As Democrat presidential hopefuls prepare to face off in a second night of debates, all eyes are on former Vice-President Joe Biden, the party’s frontrunner.
He will be sharing a stage in Detroit with nine other Democrats, including California Senator Kamala Harris.
In their prior debate in June, Ms Harris aggressively attacked Mr Biden’s race relations record.
Mr Biden has vowed to fight back: “I’m not going to be as polite this time.”
The winner of the Democratic presidential nomination will be announced next July at the party convention.
The presidential election will take place months later, in November 2020.
What to watch out for
Much of the focus will be on Mr Biden, with polls showing him in the lead among Democrats. He is considered to be the moderate centrist of his party, with the best chance of wooing voters who supported Republican Donald Trump in the 2016 election.
But he had a difficult night in the debate last month in Miami, with Ms Harris attacking him over his record of opposing school desegregation via mandatory bussing back in the 1970s.
After the debate he saw a dip in the polls, while Ms Harris rose, and he will be looking to regain his momentum.
For many of the candidates, this could be the final opportunity to make their case in front of a national audience before the next debate in September, in which only 10 candidates will be allowed on stage.
Candidates will be very keen to see a rise in support and fundraising figures after the primetime spectacle.
Biden in the crosshairs again?
The June exchange between Mr Biden and Ms Harris was a one-sided affair, as he appeared caught off guard by her criticism, which culminated with her noting that she was a direct beneficiary of the kind of efforts then-Senator Biden opposed.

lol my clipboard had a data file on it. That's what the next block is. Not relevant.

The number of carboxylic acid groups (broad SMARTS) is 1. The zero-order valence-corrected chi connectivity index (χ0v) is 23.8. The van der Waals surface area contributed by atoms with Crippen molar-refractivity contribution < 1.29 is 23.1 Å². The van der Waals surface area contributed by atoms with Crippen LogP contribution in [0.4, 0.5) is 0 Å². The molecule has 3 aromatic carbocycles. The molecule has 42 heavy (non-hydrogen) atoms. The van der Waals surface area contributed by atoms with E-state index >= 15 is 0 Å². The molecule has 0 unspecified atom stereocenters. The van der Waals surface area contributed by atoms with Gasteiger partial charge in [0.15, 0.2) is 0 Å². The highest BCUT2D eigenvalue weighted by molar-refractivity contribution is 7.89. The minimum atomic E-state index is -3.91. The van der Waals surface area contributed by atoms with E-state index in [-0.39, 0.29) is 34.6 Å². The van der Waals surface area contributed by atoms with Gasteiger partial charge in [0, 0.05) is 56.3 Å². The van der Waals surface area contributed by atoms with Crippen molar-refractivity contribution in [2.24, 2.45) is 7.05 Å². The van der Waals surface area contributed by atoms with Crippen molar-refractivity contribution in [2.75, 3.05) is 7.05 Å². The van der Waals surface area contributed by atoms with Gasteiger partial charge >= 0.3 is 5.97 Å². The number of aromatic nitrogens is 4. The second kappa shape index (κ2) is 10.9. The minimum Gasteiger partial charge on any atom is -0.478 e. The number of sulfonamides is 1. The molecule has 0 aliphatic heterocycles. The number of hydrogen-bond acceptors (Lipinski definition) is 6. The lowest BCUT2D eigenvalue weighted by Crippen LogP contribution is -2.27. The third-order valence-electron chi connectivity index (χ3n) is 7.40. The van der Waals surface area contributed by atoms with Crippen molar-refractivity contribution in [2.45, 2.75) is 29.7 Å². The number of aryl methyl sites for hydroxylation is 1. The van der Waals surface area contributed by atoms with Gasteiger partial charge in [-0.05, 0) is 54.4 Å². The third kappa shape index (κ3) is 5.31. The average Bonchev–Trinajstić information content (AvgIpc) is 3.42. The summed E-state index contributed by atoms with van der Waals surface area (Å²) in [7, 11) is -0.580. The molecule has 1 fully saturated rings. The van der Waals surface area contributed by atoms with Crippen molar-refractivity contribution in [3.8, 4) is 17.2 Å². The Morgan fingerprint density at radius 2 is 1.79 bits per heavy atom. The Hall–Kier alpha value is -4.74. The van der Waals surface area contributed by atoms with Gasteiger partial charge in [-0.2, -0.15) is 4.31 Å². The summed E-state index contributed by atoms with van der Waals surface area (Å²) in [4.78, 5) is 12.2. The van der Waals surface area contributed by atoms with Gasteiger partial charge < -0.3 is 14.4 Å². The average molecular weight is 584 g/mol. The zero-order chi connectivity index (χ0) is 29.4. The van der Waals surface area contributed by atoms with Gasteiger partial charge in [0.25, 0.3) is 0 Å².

The encounter crystallised the consensus that the former vice-president had an uneven debate performance and helped give Ms Harris a noticeable boost in the polls (accompanied by a Biden dip).
Mr Biden has steadied himself since then, but there is blood in the water. He and Ms Harris once again share the stage in the Wednesday night debate, and Biden has said he’ll be ready this time.
He better be. The shots, however, may not come from Ms Harris, who has probably squeezed all the benefit she can from tussles with Biden.
Others on the stage – particularly Senators Cory Booker and Kirsten Gillibrand – may have taken note of Ms Harris’ success and seek to replicate it.
Right now a plurality of Democratic voters appear to think Mr Biden is the candidate best able to go toe-to-toe with Donald Trump in 2020.
He’ll have to prove he can handle his primary opponents first, however. He didn’t do that in the first debate in June.
He now has another opportunity, but falter again, and the whispers that he may not be the man for the job will grow louder.
Who will be on stage?
The line-up has been chosen at random by CNN, who are hosting the event.
In addition to Mr Biden and Ms Harris, the debaters will be:
- New Jersey Senator Cory Booker
- Former Secretary of Housing and Development Julián Castro
- New York City Mayor Bill de Blasio
- Hawaii Congresswoman Tulsi Gabbard
- New York Senator Kirsten Gillibrand
- Colorado Senator Michael Bennet
- Washington Governor Jay Inslee
- Business entrepreneur Andrew Yang
What happened in the first debate?
During Tuesday’s debate, Bernie Sanders and Elizabeth Warren – who represent the left-most wing of their party – defended their progressive policies against centrists.
Several candidates called the progressive senators’ policies – on issues such as healthcare and university tuition – unrealistic and not the best way for the party to defeat President Trump.
The politicians disagreed over whether to keep border crossings illegal, and whether reparations should be paid to black Americans for the crime of slavery.
But the 10 hopefuls largely agreed when it came to gun violence, dark money in politics and the need to urgently address climate change.
What’s the reaction been?
Mr Trump was quick to criticise the entire Democratic field, saying that without his 2016 victory, the US would be in an economic recession.
“The people I saw on stage last night, & you can add in Sleepy Joe, Harris, & the rest, will lead us into an economic sinkhole the likes of which we have never seen before,” he tweeted. “With me, only up!”
There has been criticism of CNN for the highly styled format of the debate.
It took nearly 25 minutes for the first questions to be asked, after CNN aired big budget trailers, paused for commercial break, and delivered lengthy opening statements.